Dr Paul Byron, UTS

The mid-day session included invited talks from Dr Jacinthe Flore, RMIT and workshop delivered by Professor Deborah Lupton, UNSW Sydney. Dr Flore presented on Abilify MyCite, the first ‘smart antipsychotic’ (a pharmaceutical embedded with a digital ingestion tracking system). She used this as an exemplar to examine treatment as part of an intricate network of socio-material and socio-technical relations (of chemicals, technology, apps and non-human and human actors). Flore outlined how digital technologies are potentially transforming relations of care and subjectivities in mental health.


Dr Jacinthe Flore, RMIT

Professor Lupton presented an invited talk and workshop on innovative methods for understanding the more-than-human worlds of digital health. She discussed how feminist new materialism theory and approaches from design and arts-based methods may be used to provide new ways of thinking about personal data and how data are materialised across words and images. Lupton then led an interactive session in which attendees were asked to make postcards from the future of healthcare. This activity produced a range of tech-utopian and dystopian imaginaries about the future of healthcare in a digitised world.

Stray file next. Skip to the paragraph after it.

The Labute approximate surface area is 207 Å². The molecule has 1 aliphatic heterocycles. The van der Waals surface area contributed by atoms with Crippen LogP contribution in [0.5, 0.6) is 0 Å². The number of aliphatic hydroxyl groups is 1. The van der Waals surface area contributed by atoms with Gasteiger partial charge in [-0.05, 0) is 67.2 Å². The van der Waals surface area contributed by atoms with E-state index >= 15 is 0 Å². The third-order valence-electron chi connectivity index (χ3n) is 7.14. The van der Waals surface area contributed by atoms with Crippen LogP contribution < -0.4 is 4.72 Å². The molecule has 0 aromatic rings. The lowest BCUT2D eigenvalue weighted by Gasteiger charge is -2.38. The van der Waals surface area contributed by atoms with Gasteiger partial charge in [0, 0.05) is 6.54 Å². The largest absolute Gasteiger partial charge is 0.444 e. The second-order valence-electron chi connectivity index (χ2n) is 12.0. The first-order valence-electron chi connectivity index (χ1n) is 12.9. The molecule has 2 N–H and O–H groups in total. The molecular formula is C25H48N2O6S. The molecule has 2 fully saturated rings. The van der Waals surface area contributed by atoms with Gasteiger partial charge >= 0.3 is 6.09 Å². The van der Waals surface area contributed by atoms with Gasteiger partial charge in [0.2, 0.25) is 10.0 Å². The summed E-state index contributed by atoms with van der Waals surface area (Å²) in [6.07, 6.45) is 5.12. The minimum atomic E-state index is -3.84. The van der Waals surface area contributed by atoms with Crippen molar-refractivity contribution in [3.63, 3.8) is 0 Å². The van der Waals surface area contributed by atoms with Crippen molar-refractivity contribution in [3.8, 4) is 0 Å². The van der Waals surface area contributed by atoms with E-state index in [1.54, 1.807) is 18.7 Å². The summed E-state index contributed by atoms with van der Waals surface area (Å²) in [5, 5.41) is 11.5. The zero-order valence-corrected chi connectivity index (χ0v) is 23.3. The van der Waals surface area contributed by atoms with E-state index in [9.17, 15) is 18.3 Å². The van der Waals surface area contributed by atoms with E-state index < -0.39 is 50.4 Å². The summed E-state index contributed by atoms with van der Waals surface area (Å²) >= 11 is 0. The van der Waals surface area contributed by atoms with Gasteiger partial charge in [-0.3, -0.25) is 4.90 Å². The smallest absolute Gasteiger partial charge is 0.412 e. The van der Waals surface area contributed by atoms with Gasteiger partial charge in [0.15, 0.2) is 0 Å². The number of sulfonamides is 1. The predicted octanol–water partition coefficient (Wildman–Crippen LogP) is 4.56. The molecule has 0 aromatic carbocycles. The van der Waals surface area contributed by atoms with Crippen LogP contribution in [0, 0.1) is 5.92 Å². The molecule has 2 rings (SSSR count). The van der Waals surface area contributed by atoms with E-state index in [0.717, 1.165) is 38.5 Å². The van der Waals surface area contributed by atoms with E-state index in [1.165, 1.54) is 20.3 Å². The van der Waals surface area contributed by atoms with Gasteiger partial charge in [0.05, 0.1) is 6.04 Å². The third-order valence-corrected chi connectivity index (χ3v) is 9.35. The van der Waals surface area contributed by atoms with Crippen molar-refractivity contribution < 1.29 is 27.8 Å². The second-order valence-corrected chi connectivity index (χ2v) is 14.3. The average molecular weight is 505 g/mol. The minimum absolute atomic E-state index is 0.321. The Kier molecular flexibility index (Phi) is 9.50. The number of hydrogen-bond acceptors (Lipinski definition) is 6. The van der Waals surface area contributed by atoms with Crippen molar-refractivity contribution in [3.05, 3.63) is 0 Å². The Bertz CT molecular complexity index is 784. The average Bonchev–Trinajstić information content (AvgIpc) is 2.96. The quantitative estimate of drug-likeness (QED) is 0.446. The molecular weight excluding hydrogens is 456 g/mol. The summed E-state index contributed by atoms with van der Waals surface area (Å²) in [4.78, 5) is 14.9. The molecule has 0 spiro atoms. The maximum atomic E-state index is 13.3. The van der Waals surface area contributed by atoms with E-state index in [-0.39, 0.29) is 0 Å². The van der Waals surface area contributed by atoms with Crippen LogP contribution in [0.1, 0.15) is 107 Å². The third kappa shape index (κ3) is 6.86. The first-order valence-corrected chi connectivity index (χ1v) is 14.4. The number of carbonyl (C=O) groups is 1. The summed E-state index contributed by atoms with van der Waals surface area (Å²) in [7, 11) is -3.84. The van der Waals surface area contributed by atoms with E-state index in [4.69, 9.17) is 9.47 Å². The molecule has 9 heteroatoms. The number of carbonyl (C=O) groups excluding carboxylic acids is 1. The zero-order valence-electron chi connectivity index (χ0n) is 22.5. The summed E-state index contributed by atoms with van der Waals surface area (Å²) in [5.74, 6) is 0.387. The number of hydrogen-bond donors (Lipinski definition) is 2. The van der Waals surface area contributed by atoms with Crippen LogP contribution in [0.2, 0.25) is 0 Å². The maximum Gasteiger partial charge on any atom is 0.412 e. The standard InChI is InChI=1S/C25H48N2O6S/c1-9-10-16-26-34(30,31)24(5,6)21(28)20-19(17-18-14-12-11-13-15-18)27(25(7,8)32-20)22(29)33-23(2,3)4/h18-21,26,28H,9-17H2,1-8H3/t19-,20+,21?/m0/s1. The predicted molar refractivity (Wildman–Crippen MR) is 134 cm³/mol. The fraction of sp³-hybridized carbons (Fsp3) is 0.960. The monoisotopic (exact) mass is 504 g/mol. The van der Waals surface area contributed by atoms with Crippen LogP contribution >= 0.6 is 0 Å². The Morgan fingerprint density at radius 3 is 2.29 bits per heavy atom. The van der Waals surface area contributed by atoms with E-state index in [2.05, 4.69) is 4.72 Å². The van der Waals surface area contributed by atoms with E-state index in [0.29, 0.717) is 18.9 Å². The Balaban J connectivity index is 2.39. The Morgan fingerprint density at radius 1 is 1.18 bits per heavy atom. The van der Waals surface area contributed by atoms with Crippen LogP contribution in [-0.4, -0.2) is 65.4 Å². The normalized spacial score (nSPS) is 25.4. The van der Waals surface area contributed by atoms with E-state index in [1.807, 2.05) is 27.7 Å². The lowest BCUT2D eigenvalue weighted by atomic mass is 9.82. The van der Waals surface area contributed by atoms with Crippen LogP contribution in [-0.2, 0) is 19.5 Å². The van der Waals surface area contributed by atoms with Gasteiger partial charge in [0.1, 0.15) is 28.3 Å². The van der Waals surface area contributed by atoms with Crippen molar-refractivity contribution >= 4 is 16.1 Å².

Professor Lupton’s workshop: postcards from the future of healthcare

The afternoon session included presentations by academics and Ph.D. candidates from ANU, La Trobe, and UNSW Sydney. Presentations spanned topics including: the implementation of electronic health records and their potential for institutional change in consumer healthcare engagement; networking apps as both emerging sites of healthcare intervention and new forms of surveillance; what resources online communities offer LGBTQIA young people around sexuality and gender identity; the potential for online communities to create spaces for queer intimacy; privacy concerns and the threat of harms to vulnerable groups when appealing to ‘imagined audiences’ across crowd funding platforms; expansion of social network monitoring as part of public health surveillance; how expertise is being reconfigured between IT companies, data brokers, and public health actors; and the political economy of big data and how personal health data are constituted and used as assets.